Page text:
Butler v State - 6th COA

11/12/09 : Cite No. 06-08-00194-CR - Recording Statements

Issue:

Did the interviewing detective violate the defendant's constitutional rights by secretly recording his confession to the sexual assault?

Holding:

No. Deceiving the defendant into thinking he was not being recorded was not coercive nor could it have overborne the appellantss will. Read Opinion.

Commentary:

After 1989, Article 38.22, §3 no longer requires a suspect to be informed that a recorded interview is in fact being recorded. Make sure that your judge and your paperwork does not contain any suggestion that this old requirement is still the law, especially if your officers feel the need to conduct a surreptitious recording. This decision also makes a good application of the law involving traffic stops. The State is not required to prove that a traffic violation was actually committed; it must only prove that the officer had reasonable suspicion and/or probable cause for the stop.

 

Sepeda v. State - 7th COA 

11/17/09 : Cite No. 07-08-0190-CR : Motion for DNA Testing

Issue:

Did the State's failure to file a response to the defendant's motion for DNA testing entitle the defendant to testing?

Holding:

No. The defendant was still required to show that he was entitled to the testing as a matter of law. Read Opinion.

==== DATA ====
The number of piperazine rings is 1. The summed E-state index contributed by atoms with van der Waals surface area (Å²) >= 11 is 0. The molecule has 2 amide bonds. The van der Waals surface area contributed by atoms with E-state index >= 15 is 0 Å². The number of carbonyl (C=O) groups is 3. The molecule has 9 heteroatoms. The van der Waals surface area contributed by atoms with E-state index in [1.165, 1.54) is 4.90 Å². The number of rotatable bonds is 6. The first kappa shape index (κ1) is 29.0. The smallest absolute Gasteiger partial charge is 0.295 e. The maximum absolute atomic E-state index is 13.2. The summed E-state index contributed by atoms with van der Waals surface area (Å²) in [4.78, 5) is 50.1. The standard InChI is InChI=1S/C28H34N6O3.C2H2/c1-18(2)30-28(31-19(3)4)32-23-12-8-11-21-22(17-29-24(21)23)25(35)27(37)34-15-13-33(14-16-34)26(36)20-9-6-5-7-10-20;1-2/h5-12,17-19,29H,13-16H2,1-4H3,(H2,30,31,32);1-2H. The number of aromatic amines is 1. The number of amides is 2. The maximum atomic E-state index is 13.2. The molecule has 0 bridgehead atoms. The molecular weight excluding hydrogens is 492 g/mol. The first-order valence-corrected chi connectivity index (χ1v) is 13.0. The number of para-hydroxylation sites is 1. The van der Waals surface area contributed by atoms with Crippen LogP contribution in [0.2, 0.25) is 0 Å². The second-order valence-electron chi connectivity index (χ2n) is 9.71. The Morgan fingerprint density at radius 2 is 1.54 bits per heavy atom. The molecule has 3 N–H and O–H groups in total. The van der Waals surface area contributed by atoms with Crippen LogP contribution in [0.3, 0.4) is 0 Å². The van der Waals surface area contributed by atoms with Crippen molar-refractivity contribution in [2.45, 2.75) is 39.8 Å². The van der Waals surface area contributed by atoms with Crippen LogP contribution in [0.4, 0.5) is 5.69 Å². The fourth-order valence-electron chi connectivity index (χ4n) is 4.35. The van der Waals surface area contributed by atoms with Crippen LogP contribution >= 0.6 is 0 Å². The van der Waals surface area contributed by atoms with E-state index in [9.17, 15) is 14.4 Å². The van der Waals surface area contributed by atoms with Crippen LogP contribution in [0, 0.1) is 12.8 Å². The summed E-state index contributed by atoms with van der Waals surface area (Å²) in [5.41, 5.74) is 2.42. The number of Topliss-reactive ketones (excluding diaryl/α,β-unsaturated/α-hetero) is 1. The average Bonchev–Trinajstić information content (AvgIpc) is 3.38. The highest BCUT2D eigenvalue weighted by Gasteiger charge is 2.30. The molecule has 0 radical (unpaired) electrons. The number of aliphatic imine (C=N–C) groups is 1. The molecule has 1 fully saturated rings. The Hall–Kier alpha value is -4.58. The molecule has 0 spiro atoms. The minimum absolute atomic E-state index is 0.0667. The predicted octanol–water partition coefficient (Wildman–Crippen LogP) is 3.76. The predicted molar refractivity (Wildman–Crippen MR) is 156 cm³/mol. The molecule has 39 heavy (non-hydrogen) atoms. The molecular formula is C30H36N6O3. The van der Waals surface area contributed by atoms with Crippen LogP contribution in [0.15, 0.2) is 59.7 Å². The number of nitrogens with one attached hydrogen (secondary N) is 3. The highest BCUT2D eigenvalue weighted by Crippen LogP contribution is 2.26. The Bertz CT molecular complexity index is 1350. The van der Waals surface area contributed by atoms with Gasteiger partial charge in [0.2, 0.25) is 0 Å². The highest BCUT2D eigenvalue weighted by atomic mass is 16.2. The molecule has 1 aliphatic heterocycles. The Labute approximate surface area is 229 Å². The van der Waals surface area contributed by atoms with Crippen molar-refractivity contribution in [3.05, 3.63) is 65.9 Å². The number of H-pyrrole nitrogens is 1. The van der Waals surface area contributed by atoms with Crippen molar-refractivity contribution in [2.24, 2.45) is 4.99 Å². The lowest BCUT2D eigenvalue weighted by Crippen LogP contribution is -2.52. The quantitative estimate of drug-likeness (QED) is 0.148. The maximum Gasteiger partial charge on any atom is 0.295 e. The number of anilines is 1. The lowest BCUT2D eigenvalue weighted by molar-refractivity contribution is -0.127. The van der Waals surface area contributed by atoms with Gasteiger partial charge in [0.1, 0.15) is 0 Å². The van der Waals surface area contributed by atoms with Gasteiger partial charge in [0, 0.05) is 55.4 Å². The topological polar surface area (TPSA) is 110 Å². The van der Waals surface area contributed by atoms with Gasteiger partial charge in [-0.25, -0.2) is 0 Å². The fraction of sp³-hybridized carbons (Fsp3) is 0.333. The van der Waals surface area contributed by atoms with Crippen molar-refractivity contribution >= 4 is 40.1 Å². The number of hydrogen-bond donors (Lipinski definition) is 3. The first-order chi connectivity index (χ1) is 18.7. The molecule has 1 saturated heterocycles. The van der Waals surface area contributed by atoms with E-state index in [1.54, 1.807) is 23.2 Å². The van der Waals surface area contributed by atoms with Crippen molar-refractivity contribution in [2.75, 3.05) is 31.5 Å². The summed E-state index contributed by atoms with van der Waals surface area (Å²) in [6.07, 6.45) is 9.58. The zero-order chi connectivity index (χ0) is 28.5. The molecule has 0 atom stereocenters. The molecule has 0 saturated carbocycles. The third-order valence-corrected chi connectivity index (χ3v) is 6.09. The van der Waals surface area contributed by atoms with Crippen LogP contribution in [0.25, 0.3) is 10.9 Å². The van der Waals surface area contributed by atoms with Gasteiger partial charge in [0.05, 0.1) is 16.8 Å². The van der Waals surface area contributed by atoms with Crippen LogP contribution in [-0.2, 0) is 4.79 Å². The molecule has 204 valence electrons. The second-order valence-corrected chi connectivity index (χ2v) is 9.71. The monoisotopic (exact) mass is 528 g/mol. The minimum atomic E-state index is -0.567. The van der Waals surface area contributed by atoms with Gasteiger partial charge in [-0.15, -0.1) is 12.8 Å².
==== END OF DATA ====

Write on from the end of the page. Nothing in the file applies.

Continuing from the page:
Commentary:

It is probably not a good idea to make a habit of not responding to a defendant's request for post-conviction DNA testing. But this decision is at least helpful in emphasizing that the burden is on a defendant to prove up his need for post-conviction testing.

Texas Attorney General Opinions

Opinion No. GA-0744

Question from Potter County:

May a county auditor require the county treasurer to obtain prior approval for a transfer of county funds from one account in the county depository to another, or from one investment to another?

Opinion

A county auditor may adopt regulations and procedures for transferring county funds from one account in the county depository to another that include the auditor's preapproval. The county auditor may adopt procedures for transferring county funds between county investments to the extent that it does not usurp or unreasonably interfere with the county treasurer's investment authority. Read Opinion.

 

Opinion No. GA-0745

Question from Grimes County

May a justice of the peace defer the adjudication of a charge of violating the Parks and Wildlife Code and impose a special expense without assessing a fine and, if so, must any portion of the special expense be remitted to the Parks and Wildlife Department?

Opinion:

A justice of the peace may defer the adjudication of a charge of violating the Parks and Wildlife Code and impose a special expense fee without assessing a fine. A special expense fee imposed under CCP article 45.051 is not a fine under Parks & Wildlife Code §12.107 that must be sent to the Parks and Wildlife Department. Read Opinion.

 

Request for Opinion

RQ-0841-GA

Aransas County has asked the Attorney General to address the use and management of a county jail commissary fund under §351.0415, Local Government Code. Any elected prosecutors with input on this issue should contact the Attorney General's Office. Read Request.